One Man’s Opinion: Refunding the Police.

Many political scientists and sociologists view the shifting sands of public opinion as cyclic. In more recent years, exacerbated by social media, as well as legacy media outlets landing often on only one side of a hotly contested topic...I view public opinion swings as much more like a pendulum. Hot exchanges on Twitter, Facebook, and the like, aided and abetted by many media outlets playing to their own biases or viewing base-, presenting opinion as news and fact, can lead to broad shifts in public sentiment and reaction in a compressed time frame.

Following the 2020 summer of racial justice protests, a movement to ‘reimagine’ and/or defund public safety and police departments, largely by moving those fiscal resources elsewhere gained serious momentum. New York City, under then-Mayor Bill de Blasio reduced public safety and police budgets in excess of $1-billion for the coming fiscal year. Seattle, Washington considered closings its jail, and made significant police budget cuts including a $10K reduction in the Chief of Police’s pay. Even law and order bastions like the great state of Texas were not immune, as the capital city of Austin reduced its police department budget by a full third.

Minneapolis, Minnesota, the city where George Floyd lost his life at the hands and chokehold of a police officer, reduced police funding by 50 percent, and began moves to abolish their police department, with plans to transfer those responsibilities to the office of Sheriff.

But as the pandemic deepened, along with the associated shutdowns, job loss, and economic anxiety, violent crime rates began to surge in almost every major American city, as well as in suburban and rural areas that in decades past seldom experienced such movement in crime rates. After more than three decades of declining rates of homicide and other violent crimes, and in part spurred by gang violence (a part of the underground economy that took no downtime during the pandemic), city after city and state after state began to see crime rates surge at or beyond 35-50 year highs.

Perhaps not surprisingly, in his spring State of the Union address, President Joe Biden called loudly and directly for funding the police. Though it was not unanimous, a healthy majority of the audience in the U.S. House chamber, including Vice President Kamala Harris and House Speaker Nancy Pelosi gave Biden’s call a standing ovation. Biden urged - increase police pay, increase officer accountability and training…but let’s make police better…not batter them.

Nearing two years since the death of George Floyd, a broad awareness remains in place that holding police and peace officers accountable is a major part of the new metrics for effective policing. Training must be enhanced in at least three key areas - De-escalation of conflict, understanding and respecting boundaries and the appropriate use of force.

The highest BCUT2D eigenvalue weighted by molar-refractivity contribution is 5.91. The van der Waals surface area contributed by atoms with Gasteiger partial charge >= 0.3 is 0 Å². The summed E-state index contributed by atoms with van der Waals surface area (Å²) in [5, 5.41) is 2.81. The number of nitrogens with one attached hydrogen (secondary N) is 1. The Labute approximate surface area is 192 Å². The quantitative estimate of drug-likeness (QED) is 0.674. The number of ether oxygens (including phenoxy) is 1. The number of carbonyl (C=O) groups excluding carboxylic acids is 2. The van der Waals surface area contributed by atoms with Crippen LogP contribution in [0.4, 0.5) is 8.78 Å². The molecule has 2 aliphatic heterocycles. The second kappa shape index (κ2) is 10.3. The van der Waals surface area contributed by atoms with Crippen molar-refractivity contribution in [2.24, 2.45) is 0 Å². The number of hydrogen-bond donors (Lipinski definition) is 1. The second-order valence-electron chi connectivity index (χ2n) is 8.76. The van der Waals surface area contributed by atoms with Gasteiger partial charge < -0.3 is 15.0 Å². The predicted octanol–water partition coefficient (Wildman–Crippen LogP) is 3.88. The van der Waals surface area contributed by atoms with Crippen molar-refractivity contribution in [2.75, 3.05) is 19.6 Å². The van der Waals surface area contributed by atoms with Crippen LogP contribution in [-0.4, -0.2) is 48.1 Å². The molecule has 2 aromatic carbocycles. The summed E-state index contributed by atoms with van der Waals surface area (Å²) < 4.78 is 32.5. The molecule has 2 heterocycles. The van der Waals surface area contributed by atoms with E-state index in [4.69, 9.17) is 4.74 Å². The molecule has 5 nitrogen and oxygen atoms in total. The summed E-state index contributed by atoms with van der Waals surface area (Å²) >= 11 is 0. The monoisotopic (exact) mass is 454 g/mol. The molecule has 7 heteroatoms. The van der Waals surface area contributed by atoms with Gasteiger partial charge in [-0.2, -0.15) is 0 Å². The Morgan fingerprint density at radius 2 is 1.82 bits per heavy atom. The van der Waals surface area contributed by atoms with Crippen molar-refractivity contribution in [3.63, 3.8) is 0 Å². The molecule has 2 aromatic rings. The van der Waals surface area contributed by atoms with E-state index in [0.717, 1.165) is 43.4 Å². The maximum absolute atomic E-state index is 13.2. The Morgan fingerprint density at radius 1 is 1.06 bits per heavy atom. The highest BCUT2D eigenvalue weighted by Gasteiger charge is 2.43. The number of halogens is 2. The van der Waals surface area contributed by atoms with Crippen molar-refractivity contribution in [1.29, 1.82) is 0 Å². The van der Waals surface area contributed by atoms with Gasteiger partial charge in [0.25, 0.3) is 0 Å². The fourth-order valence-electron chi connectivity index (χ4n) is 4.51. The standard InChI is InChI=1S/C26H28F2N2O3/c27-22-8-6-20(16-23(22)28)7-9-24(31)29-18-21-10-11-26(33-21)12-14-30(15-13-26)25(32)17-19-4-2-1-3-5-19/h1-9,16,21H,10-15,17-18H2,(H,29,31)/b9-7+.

And the proof of that was seen in the 2021 elections, which included the election of a centrist, former police captain, Greg Adams, as Mayor of New York City, running on a largely law and order platform. Adams and the New York City Council have already restored nearly $200-million in public safety funding in the Big Apple, including $100-million for a new state-of-the-art precinct in southeast Queens. In Seattle, voters sent packing a Mayor and most council members proposing closing the jail and making massive public safety spending cuts. Minneapolis voters rejected a referendum to shut down their police department and move all law enforcement responsibilities over to their Office of Sheriff.

The pendulum is swinging back the other way. Raises are happening for both law enforcement base salaries as well as lateral transfer pay between agencies. Increased training funding AND accountability were part of the C.A.R.E.S. Act, as well as the American Rescue Act during this pandemic. The creation of non-violent crime and mental health response units, for dealing with the mentally ill, homeless, and severely addicted -- which had also fallen on the hands of law enforcement, often not equipped with the tools to best handle that population, is another fast-developing trend in urban areas across America.

There are still many Progressives and others who would prefer to see the ‘in carceral state’ and police departments disbanded and turned over to civilian control. But as I said at the outset about American public opinion, right or wrong, that perspective and viewpoint seem very much now to be held by a shrinking and while vocal, much less amplified minority. Refund your police, defend your police...and remember how long they have been defending you and yours.

>>WATCH:

One Opinion, Vlog # 15, “Refunding the Police.”

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